Nicola Sturgeon goes for independence in the EU


Picture of Dr. Kirsty Hughes
Dr. Kirsty Hughes

Associate Fellow at Friends of Europe

Just as all eyes were on Theresa May, who is expected to trigger Article 50 as early as 14 March, Nicola Sturgeon has stepped in ahead of her to announce a new Scottish independence referendum before Brexit takes effect.

The normally cautious First Minister of Scotland has taken a bold decision. Sturgeon has reiterated the Scottish National Party’s support for an independent Scotland to stay in the EU. With opinion polls at best showing a 50-50 split in opinion on independence, and most showing the anti-independence side just ahead still, there is still all to play for.

This is not what Theresa May wanted – though the Conservatives will have seen it coming. There is now a question of whether the British Prime Minister will agree to the necessary legislation at Westminster for Scotland to hold an independence referendum – or whether she might insist Scotland waits until Brexit is complete.

Sturgeon, in her statement to Scotland’s assembled media on Monday morning, was clear on timing. She wants an independence referendum after the UK’s exit talks with the EU-27 are concluded in autumn 2018, and ideally before the UK leaves, probably in March 2019 (though she left open the possibility that ‘indyref2’ could be held just after that).

There may be no quick legal fix here to give Scotland some sort of ‘special status’ in the EU

This timing looks sensible. Opinion polls have suggested there is more support for holding a second independence referendum once there is clarity on a Brexit deal. At the same time, if Scotland is going to choose independence in the EU there is no point going through the costly, detailed and time-consuming process of unwinding EU legislation, policies and networks only to reinstate them shortly thereafter.

By autumn 2018, unless Brexit talks have broken down completely (which would lead to a deep political crisis in the UK), the exit deal between the UK and the EU-27 should be clear. There should also be an outline framework of the goals of a future trade, foreign policy and security relations. At that point Scotland will make its choice – if May allows it.

But there is a timing problem. Ahead of the 2014 independence referendum, the SNP argued that Scotland could separate from the UK, in the event of a ‘Yes’ vote, in 18 months – others argued it would take much longer. But even if it only took 18 months, a ‘Yes’ vote in autumn 2018 would see Scotland still in the UK when it leaves the EU in March 2019.

The EU has been good at coming up with pragmatic and flexible deals in the past – from bringing East Germany into the EU in 1990 at the point of German  reunification, to bringing the whole of Cyprus into the EU in 2004 with the acquis suspended in northern Cyprus. But this is a different challenge. The UK will be outside the EU. So even if the UK government agrees, after a Scottish ‘Yes’ vote on independence, that Scotland should not unwind EU rules and regulations with the rest of the UK, how it will achieve this is far from obvious.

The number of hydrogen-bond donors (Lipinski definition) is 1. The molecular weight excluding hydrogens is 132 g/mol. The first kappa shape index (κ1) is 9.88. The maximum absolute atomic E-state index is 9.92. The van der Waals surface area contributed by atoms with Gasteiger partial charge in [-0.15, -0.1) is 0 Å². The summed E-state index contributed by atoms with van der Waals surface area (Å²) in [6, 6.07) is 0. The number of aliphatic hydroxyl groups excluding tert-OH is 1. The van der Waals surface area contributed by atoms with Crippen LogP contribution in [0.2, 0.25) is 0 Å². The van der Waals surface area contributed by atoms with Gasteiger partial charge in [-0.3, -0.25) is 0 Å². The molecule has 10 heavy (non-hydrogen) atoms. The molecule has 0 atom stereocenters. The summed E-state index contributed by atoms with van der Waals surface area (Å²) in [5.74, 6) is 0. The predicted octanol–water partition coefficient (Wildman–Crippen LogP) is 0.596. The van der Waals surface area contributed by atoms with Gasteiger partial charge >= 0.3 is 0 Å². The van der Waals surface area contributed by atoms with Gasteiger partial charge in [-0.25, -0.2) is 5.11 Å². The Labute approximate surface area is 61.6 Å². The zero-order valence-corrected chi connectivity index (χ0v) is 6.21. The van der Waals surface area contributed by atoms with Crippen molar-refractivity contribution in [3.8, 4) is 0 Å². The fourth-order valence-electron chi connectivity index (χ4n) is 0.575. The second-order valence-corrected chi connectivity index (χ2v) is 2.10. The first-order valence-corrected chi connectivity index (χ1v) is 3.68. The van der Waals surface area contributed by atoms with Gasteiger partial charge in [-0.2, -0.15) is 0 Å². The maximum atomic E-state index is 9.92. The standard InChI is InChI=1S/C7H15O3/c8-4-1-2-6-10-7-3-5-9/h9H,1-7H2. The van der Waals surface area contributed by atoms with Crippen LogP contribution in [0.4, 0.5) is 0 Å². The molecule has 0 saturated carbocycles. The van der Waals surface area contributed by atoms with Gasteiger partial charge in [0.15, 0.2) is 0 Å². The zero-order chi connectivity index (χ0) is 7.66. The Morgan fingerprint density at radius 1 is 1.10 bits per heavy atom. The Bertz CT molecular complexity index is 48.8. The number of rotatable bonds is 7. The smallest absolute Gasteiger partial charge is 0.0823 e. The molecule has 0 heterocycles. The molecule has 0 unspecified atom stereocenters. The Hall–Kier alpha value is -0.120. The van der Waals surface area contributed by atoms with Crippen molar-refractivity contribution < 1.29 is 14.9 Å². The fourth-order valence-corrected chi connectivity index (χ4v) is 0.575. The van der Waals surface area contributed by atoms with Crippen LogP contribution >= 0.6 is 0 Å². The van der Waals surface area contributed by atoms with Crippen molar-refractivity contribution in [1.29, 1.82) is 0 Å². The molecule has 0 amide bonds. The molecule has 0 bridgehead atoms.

There may be no quick legal fix here to give Scotland some sort of ‘special status’ in the EU while it is a sub-state of a third country that has just left the EU. But looked at pragmatically, the issue in 2019, after a Scottish ‘yes’ vote, would not be keeping Scotland in the EU but keeping Scotland’s laws and policies aligned with those of the EU. Once Scotland was independent, say in 2020, this would be relatively easy – the EU is used to ensuring candidate countries align with the EU’s rules. Perhaps an association agreement could be rapidly signed.

Sturgeon has thrown the dice – and the next two years in UK and Scottish politics are going to be interesting indeed

The period that would be tricky would be the year or two while Scotland was part of the UK and outside of the EU, after a pro-independence vote. There would need to be three-way talks between London, Brussels and Edinburgh on how and whether Scotland could stay aligned with EU laws. This may be complicated, but the real question will surely be about political relations.

If the UK has agreed a bad-tempered exit deal with the EU-27, is embarking on tricky, longer-term trade talks with the EU-27, and is facing the break-up of the UK, London may be in no mood for pragmatic, trilateral talks. But it would not be in the UK’s interests either to waste time negotiating a divorce deal with Scotland based on both the UK and Scotland being outside the EU, for it only to be renegotiated as Scotland re-joined the EU.

If Scotland votes ‘Yes’ to independence in the EU in late 2018 or early 2019, then on a ‘normal’ or fast-tracked accession process, it could be a new member state in the EU by 2023 or 2024.

If Sturgeon loses the independence vote, she will surely have to resign, Scotland will leave the EU with the rest of the UK, and the EU will stay at 27 member states. Sturgeon has thrown the dice – and the next two years in UK and Scottish politics are going to be interesting indeed.

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